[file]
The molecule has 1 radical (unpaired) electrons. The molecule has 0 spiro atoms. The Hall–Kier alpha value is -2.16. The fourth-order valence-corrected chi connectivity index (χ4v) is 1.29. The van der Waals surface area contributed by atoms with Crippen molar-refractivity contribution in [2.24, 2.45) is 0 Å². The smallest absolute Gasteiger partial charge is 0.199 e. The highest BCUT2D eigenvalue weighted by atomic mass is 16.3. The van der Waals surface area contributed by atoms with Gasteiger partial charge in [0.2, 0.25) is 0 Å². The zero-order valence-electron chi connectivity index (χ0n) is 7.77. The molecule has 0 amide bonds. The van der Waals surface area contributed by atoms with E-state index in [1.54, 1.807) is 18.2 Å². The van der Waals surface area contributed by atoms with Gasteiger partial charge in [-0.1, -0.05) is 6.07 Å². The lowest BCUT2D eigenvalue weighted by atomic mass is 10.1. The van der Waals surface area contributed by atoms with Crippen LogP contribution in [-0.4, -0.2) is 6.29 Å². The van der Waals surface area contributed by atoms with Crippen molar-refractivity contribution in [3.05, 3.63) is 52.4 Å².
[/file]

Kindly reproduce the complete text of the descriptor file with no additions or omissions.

The molecule has 1 radical (unpaired) electrons. The molecule has 0 spiro atoms. The Hall–Kier alpha value is -2.16. The fourth-order valence-corrected chi connectivity index (χ4v) is 1.29. The van der Waals surface area contributed by atoms with Crippen molar-refractivity contribution in [2.24, 2.45) is 0 Å². The smallest absolute Gasteiger partial charge is 0.199 e. The highest BCUT2D eigenvalue weighted by atomic mass is 16.3. The van der Waals surface area contributed by atoms with Gasteiger partial charge in [0.2, 0.25) is 0 Å². The zero-order valence-electron chi connectivity index (χ0n) is 7.77. The molecule has 0 amide bonds. The van der Waals surface area contributed by atoms with E-state index in [1.54, 1.807) is 18.2 Å². The van der Waals surface area contributed by atoms with Gasteiger partial charge in [-0.1, -0.05) is 6.07 Å². The lowest BCUT2D eigenvalue weighted by atomic mass is 10.1. The van der Waals surface area contributed by atoms with Crippen LogP contribution in [-0.4, -0.2) is 6.29 Å². The van der Waals surface area contributed by atoms with Crippen molar-refractivity contribution in [3.05, 3.63) is 52.4 Å².